September, 2022 Newsletter
KAMO – September, 2022 Newsletter
For comments related to this document, contact Mike
Joe Hunt Updates – Available properties – Madsen (Morse Road) – 2 – 3 hunters, 1 deer each. MacKenzie – up to 4 hunters. The extent to which properties are looked into depends on the demand. How is the demand determined? Demand is based on the feedback the organizers (Bob B. and Rick M.) get from all chapters about who is coming. The sooner you provide those numbers, the more seamless it will be for them. Submitting that info in October would be ideal.
This is a learn to hunt, so participants are novices at hunting this species (deer),but as noted below, they may or may not have purchased a license in a previous year . A training class is required up front led by a hunter safety instructor. If you do a training class in your area, you will need to follow the group?s overall lesson plan to cover three of the four hours. The remaining hour will be delivered the Friday night before Saturday hunting at MacKenzie.
We?ll need one person with some background knowledge of medications/first aid on site that weekend. The cost for lodging each night at the MacKenzie dorms was $15.00 per night per adult mentor and that has been paid for by the individual or their chapter in the past. Participating kids and their families are often covered by KAMO.. Participants will be responsible for setting up their own blinds or stands. If you will be hunting on Friday (the season runs from Thursday – Sunday), Rick or Bob need to know that up front as well.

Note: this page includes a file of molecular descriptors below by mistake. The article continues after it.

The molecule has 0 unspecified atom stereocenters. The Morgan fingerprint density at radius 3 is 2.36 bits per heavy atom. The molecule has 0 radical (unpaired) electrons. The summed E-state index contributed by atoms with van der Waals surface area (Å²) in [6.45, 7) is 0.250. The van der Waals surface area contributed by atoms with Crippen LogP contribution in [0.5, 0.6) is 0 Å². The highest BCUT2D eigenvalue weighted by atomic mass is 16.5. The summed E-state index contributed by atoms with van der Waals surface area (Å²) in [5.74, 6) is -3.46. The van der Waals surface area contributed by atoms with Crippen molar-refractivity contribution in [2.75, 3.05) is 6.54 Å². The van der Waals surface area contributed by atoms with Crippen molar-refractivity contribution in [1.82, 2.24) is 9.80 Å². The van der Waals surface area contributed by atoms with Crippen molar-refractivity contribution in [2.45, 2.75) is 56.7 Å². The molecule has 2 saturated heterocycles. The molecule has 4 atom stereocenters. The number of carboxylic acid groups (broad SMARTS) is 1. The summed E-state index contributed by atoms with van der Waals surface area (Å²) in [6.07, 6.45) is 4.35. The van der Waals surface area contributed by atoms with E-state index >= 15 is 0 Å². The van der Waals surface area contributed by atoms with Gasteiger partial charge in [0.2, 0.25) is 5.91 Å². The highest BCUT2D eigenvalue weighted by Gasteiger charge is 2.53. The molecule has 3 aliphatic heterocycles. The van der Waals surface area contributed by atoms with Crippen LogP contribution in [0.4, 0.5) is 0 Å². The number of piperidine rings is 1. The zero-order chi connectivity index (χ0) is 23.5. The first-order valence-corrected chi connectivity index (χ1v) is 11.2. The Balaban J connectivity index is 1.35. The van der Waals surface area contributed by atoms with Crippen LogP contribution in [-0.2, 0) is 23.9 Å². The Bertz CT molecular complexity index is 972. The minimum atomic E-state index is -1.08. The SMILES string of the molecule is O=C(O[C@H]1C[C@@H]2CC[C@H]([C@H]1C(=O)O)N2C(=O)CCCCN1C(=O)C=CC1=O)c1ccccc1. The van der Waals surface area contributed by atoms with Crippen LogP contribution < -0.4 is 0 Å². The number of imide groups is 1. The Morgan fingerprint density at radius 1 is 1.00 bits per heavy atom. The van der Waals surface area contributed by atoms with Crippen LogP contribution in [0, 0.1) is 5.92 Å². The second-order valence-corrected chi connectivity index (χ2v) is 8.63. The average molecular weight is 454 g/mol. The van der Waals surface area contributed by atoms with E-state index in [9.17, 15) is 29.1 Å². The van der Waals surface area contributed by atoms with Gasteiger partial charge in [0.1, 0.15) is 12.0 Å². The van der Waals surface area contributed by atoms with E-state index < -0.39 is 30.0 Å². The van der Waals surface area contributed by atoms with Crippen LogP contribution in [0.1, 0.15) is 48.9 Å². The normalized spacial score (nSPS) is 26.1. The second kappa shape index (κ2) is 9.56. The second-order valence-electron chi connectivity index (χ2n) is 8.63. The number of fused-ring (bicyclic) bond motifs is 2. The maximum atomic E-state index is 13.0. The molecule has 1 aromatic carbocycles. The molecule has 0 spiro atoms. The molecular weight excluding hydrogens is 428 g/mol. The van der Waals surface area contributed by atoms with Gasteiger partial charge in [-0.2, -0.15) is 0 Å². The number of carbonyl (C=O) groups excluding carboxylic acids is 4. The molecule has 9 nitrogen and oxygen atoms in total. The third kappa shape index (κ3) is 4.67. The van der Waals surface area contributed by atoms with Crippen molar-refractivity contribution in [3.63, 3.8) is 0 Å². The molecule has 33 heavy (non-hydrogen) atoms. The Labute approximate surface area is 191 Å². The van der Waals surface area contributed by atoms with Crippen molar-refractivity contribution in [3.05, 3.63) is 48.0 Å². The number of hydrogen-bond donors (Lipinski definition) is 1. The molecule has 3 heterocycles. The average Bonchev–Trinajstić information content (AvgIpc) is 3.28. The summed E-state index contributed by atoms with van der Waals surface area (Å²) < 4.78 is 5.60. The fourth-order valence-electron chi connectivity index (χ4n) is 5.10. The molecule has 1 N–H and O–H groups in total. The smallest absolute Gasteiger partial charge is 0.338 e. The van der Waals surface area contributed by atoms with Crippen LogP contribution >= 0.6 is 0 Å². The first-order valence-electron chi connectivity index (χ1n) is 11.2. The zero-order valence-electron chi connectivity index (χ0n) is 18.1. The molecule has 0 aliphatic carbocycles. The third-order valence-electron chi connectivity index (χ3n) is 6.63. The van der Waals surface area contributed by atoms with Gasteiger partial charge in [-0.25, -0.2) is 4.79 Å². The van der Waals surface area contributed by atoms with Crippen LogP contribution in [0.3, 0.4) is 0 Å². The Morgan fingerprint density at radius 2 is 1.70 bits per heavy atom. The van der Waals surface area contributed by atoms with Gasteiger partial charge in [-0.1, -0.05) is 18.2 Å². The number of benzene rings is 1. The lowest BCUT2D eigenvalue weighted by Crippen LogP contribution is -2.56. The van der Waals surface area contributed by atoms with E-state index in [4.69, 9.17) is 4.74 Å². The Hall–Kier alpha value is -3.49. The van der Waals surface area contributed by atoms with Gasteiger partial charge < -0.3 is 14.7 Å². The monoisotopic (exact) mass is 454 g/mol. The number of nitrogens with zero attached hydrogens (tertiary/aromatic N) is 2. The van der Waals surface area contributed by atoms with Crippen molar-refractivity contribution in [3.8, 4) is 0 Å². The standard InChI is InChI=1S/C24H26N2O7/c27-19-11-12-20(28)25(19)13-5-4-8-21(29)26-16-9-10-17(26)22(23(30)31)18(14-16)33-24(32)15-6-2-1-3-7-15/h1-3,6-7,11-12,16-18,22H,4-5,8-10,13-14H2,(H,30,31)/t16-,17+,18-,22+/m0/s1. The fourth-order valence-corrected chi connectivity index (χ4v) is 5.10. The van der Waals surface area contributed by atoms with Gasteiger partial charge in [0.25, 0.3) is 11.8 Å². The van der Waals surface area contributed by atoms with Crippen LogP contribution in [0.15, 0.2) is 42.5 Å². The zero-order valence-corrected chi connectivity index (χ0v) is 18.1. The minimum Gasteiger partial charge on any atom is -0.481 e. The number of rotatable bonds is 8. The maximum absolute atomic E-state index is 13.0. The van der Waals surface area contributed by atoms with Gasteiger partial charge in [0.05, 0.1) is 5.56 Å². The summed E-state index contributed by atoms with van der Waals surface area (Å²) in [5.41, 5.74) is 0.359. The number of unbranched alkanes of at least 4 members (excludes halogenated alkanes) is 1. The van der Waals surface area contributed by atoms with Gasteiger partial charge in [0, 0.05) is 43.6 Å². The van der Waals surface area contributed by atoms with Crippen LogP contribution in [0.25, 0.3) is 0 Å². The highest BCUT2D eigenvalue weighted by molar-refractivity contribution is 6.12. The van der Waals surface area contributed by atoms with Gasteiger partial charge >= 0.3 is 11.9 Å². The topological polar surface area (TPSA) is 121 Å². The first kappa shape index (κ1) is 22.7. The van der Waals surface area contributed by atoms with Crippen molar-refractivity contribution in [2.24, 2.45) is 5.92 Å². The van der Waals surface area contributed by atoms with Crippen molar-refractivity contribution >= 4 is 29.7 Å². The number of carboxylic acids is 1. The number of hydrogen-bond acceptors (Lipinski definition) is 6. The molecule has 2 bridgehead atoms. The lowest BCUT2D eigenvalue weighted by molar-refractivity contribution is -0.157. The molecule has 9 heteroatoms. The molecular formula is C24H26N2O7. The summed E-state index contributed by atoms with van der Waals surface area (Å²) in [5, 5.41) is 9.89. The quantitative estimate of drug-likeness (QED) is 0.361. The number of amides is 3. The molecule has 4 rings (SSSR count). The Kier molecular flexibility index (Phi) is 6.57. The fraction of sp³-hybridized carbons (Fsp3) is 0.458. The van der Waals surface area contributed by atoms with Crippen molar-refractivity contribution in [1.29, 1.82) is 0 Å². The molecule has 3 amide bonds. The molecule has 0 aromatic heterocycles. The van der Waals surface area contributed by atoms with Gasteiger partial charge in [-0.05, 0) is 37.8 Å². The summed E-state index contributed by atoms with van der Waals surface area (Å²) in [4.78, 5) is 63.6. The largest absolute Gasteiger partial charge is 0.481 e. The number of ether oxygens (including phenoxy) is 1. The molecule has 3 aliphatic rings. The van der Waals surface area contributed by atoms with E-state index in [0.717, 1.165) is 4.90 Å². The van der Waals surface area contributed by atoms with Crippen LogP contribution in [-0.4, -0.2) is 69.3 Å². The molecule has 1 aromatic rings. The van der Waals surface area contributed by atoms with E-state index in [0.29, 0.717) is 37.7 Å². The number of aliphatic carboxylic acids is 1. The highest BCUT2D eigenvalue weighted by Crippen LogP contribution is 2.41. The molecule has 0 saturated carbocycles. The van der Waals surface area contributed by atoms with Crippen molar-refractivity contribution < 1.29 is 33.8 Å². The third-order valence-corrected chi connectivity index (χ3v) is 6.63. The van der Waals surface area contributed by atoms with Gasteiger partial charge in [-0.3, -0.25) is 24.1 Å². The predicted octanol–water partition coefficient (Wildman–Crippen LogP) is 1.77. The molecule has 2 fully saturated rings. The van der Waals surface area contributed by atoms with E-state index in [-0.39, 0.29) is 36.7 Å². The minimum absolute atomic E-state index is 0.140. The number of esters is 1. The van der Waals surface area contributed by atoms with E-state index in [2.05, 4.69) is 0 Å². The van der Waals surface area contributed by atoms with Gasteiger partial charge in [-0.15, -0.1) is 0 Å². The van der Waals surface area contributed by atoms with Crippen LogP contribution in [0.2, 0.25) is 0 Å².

What is the kid criteria for the hunt? Our rules: At least 10 years of age. Can do the LTH Joe up to two times. Follow DNR criteria.
DNR Criteria: According to Emily Iehl (iehl), DNR Hunting and Shooting Program Specialist, for the DNR, as long as host group fills out authorization to conduct paperwork and receives approval from the DNR, participants do not need a license and can shoot either sex. Important change: It is up to the discretion of the host group to decide whether someone who has hunted in the past and bought a license a previous year could still benefit from a LTH experience as a LTH participant (as long as this isn?t being used as a loophole).
Other important consideration: The LTH participants can shoot either species according to the DNR, but that is also up to the landowner/manager.
Mentors participating in the Joe will need to have a current DNR background to participate. Does the background check you?ve already had for KAMO count? No, not for DNR outdoor skills programs such as the learn to hunt.To learn more about Wisconsin?s Learn to Hunt program see https://dnr.wisconsin.gov/Education/OutdoorSkills/lth